Four common misconceptions about overtime in the USA

We present four common misconceptions about overtime requirements under the United States’ Fair Labor Standards Act (FLSA).

Myth # 1 – You’re salaried, so you don’t get overtime

Being paid a salary is a prerequisite for many of the FLSA’s most common overtime exemptions, but it is not enough on its own. To be eligible for an exemption, an employee also must perform certain duties, such as managing a company department or practicing medicine. If, for one ridiculously hypothetical example, a fast food cashier happened to be paid $1 million a year, he or she would still have to be paid overtime for any hours worked beyond 40 in a workweek.

Myth # 2 – Instead of us paying you overtime for your extra hours this week, you can just take some time off next week

The practice of compensating employees for overtime hours with time off instead of cash, commonly referred to as “comp time,” is not allowed in the private sector. Public-sector employers may do so under certain circumstances, however. Although federal legislators recently introduced bills that would expand comp time to the private sector, they are unlikely to pass, let alone gain enough votes to override a presidential veto.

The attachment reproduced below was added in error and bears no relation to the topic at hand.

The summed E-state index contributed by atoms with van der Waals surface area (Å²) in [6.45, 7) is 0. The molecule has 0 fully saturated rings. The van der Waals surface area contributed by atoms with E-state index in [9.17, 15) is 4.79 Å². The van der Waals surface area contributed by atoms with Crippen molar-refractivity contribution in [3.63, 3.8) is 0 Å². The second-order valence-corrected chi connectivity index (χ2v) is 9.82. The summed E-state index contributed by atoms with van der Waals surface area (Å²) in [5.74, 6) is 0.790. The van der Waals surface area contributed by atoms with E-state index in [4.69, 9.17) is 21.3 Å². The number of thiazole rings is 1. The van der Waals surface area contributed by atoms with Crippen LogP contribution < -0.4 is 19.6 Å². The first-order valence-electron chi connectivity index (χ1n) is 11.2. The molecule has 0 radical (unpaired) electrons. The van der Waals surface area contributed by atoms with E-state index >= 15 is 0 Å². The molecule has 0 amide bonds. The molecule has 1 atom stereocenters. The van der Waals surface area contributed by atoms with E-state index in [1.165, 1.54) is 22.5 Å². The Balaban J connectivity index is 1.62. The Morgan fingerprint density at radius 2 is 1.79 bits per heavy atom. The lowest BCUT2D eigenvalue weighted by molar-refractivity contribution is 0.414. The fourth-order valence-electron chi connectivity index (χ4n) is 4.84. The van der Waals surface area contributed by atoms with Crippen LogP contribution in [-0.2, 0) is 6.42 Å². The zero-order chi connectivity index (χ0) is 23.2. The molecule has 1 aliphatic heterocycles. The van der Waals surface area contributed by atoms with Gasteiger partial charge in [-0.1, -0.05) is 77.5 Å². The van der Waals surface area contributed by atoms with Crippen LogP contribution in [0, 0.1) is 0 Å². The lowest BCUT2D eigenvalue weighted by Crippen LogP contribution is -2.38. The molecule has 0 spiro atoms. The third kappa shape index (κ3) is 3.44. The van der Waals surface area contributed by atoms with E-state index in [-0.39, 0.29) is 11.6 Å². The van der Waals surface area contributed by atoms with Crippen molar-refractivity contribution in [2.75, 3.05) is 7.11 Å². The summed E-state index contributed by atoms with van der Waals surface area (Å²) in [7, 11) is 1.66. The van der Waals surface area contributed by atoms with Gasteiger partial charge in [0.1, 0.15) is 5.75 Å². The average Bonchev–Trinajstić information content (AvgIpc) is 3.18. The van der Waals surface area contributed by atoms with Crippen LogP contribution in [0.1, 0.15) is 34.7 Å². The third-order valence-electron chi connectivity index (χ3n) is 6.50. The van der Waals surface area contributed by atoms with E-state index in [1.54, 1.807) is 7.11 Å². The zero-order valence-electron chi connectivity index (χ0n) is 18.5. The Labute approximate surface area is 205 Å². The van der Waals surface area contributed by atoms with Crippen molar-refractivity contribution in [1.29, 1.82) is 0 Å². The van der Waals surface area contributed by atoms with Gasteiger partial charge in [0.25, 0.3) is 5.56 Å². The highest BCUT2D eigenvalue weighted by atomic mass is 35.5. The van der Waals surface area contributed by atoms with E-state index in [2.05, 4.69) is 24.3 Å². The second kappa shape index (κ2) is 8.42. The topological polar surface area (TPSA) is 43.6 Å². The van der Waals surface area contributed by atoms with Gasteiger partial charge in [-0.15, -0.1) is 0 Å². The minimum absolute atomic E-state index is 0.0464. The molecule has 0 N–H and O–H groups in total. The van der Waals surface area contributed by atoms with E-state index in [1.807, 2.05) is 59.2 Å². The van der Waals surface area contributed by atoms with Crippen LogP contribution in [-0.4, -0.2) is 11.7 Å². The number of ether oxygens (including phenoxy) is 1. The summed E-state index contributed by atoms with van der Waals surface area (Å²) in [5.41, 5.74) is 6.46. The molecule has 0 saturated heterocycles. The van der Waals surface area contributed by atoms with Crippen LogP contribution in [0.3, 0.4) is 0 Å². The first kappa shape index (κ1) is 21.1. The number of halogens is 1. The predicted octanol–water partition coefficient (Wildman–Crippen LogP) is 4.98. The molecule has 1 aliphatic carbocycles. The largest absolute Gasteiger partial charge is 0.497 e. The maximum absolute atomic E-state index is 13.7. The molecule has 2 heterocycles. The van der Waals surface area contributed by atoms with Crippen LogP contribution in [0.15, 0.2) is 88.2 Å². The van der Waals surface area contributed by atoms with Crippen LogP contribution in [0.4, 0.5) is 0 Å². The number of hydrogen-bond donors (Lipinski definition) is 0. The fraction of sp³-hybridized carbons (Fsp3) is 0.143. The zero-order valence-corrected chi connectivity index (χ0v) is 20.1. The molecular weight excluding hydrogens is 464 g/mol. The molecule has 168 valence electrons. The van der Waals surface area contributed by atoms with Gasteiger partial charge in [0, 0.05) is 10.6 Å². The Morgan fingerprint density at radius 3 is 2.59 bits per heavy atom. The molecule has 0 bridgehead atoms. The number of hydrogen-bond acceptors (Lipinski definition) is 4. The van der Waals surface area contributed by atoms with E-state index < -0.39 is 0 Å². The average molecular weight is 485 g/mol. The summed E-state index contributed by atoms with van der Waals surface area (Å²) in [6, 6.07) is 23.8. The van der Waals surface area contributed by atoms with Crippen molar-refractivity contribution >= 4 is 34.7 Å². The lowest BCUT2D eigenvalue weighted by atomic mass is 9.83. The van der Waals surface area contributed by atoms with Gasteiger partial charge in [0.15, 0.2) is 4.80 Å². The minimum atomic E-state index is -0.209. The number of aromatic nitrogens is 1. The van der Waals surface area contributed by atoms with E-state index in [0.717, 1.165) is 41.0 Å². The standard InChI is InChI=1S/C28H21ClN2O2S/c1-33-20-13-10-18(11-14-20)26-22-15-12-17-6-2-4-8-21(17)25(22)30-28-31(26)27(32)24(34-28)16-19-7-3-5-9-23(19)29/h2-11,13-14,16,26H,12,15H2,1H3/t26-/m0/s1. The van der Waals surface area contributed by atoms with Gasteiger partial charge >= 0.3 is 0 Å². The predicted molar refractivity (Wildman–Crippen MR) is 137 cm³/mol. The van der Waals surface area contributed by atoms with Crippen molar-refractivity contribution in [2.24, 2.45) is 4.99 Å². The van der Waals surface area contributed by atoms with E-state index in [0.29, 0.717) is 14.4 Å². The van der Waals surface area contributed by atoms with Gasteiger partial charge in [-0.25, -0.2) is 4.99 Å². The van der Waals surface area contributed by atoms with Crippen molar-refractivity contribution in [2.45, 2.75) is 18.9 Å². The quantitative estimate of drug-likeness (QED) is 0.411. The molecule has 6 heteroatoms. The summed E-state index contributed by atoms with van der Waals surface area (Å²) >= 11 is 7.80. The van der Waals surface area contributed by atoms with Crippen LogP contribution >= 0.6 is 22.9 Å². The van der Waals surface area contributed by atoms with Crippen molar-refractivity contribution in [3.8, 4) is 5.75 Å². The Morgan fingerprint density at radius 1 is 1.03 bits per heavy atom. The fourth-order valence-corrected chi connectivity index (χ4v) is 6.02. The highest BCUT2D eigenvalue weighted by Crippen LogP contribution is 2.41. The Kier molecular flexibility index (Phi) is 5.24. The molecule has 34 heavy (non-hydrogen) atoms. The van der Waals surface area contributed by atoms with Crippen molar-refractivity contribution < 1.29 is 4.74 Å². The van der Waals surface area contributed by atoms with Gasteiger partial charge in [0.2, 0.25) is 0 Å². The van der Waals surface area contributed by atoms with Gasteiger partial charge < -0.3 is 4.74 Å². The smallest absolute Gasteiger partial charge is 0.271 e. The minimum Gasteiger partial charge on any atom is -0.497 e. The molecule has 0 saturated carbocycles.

Myth # 3 – You can’t require an employee to work overtime

Nothing in the FLSA forbids employers from requiring adult employees to work overtime or from disciplining them or even firing them if they fail to do so. The FLSA does restrict the number of hours that minors may work, as do many states. Also, other state and federal laws may restrict working hours for some employees, such as commercial truck drivers.

Myth # 4 – Employees must be paid overtime if they work more than eight hours a day, or if they work on the weekend or a holiday

A handful of states require employers to pay overtime to employees who work more than eight hours in a day or for seven consecutive days in a workweek. But the FLSA does not. As long as employees are paid overtime for hours beyond 40 in a workweek, it does not matter when those hours fall. In other words, if an employee works five hours a day from Monday through Sunday, for a total of 35 hours in his or her workweek, then he or she is not entitled to overtime under the FLSA.